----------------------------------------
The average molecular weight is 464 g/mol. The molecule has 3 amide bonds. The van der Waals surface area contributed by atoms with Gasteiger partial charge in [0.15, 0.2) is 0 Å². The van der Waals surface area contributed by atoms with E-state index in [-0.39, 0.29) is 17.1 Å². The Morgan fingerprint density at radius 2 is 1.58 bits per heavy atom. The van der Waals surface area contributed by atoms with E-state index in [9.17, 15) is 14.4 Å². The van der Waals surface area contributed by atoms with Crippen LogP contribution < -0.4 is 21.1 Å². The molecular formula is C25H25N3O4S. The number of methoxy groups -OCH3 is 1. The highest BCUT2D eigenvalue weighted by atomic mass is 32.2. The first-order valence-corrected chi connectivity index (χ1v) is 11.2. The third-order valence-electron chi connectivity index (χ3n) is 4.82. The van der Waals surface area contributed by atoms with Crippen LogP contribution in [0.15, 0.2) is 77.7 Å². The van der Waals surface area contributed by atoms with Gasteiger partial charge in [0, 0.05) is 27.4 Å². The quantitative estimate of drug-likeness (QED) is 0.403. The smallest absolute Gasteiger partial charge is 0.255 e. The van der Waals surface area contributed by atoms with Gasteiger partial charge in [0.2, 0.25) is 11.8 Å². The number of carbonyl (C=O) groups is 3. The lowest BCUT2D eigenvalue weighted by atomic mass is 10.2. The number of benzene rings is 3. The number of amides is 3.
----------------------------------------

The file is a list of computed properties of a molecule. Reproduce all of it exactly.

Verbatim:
The average molecular weight is 464 g/mol. The molecule has 3 amide bonds. The van der Waals surface area contributed by atoms with Gasteiger partial charge in [0.15, 0.2) is 0 Å². The van der Waals surface area contributed by atoms with E-state index in [-0.39, 0.29) is 17.1 Å². The Morgan fingerprint density at radius 2 is 1.58 bits per heavy atom. The van der Waals surface area contributed by atoms with E-state index in [9.17, 15) is 14.4 Å². The van der Waals surface area contributed by atoms with Crippen LogP contribution < -0.4 is 21.1 Å². The molecular formula is C25H25N3O4S. The number of methoxy groups -OCH3 is 1. The highest BCUT2D eigenvalue weighted by atomic mass is 32.2. The first-order valence-corrected chi connectivity index (χ1v) is 11.2. The third-order valence-electron chi connectivity index (χ3n) is 4.82. The van der Waals surface area contributed by atoms with Crippen LogP contribution in [0.15, 0.2) is 77.7 Å². The van der Waals surface area contributed by atoms with Gasteiger partial charge in [0, 0.05) is 27.4 Å². The quantitative estimate of drug-likeness (QED) is 0.403. The smallest absolute Gasteiger partial charge is 0.255 e. The van der Waals surface area contributed by atoms with Gasteiger partial charge in [0.2, 0.25) is 11.8 Å². The number of carbonyl (C=O) groups is 3. The lowest BCUT2D eigenvalue weighted by atomic mass is 10.2. The number of benzene rings is 3. The number of amides is 3.